A Muslim woman will teach the history of the Ottoman Empire in the Vatican

Canan Parmaksizoglu Aksoy will be the first Turkish and Muslim scholar to teach the history of the Ottoman Empire at the Vatican, in the very heart of the papacy, which had deep ties with the empire, sometimes hostile, sometimes friendly, writes Daily Sabah. Aksoya, who has worked for a long time in the archives of the Vatican, was selected to teach the relevant course at the Pontifical Oriental Institute. The institute, founded in 1917 by Pope Benedict XV, deals with Oriental studies. The course is the first of its kind in the curriculum, and Aksoy said she was proud to be offered the position. Aksoy also maintains an affiliation with the National Defense University of Turkey. She told Anadolu that she would especially try to convey the Turkish side’s approach to history and international relations. The addition of such a course to the program is a “late step,” but it is a “significant event for our country and history,” says Janan Aksoy. The institute is an ecumenical institution specializing in oriental studies and accepting Christian students from various religions. The teaching staff includes many influential religious figures, including the head of the Greek Orthodox Church in Fener (Istanbul), she emphasized.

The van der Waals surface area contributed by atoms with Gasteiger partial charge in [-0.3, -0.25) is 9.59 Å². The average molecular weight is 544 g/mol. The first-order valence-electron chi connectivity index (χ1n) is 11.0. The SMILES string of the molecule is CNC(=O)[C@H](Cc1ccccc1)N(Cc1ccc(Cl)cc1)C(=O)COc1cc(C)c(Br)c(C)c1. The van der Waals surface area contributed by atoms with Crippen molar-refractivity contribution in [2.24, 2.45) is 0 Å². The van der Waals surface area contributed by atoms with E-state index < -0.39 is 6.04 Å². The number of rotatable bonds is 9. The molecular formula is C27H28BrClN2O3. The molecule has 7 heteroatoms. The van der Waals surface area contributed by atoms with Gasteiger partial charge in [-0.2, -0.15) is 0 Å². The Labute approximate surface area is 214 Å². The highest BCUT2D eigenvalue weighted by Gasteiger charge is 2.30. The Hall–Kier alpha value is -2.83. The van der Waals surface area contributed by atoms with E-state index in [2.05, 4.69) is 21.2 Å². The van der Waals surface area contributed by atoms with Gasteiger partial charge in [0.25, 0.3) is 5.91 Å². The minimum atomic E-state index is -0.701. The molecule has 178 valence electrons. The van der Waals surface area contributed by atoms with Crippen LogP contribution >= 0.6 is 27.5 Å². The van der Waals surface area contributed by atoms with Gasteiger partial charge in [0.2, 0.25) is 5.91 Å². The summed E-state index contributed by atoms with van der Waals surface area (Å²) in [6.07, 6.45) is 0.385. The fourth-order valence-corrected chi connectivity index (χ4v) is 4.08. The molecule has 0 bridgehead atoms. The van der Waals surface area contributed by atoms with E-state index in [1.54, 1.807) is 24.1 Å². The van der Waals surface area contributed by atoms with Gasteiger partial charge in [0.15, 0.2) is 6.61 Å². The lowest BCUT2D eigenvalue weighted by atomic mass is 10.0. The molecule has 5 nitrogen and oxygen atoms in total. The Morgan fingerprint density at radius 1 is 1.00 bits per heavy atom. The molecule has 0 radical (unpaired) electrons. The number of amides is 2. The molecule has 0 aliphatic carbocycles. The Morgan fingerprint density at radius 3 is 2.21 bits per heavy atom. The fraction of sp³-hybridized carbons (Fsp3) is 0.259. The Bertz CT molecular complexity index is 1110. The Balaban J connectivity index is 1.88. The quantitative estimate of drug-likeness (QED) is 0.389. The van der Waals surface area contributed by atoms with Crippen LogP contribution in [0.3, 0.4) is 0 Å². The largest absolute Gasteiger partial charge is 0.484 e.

“My course will shed light on our common history. It will teach students previously unknown facts about the Ottomans, and for me it will be an opportunity to correct any inaccuracies in the study of Ottoman history. It will also give students an opportunity to gain an unbiased view of Turkish history. In fact, that was the biggest motivation for me to accept the teaching offer,” said the researcher.
Aksoy will also teach Turkish at the institute to help students work with documents in the archives. “We see a huge interest in the Turkish language,” she said.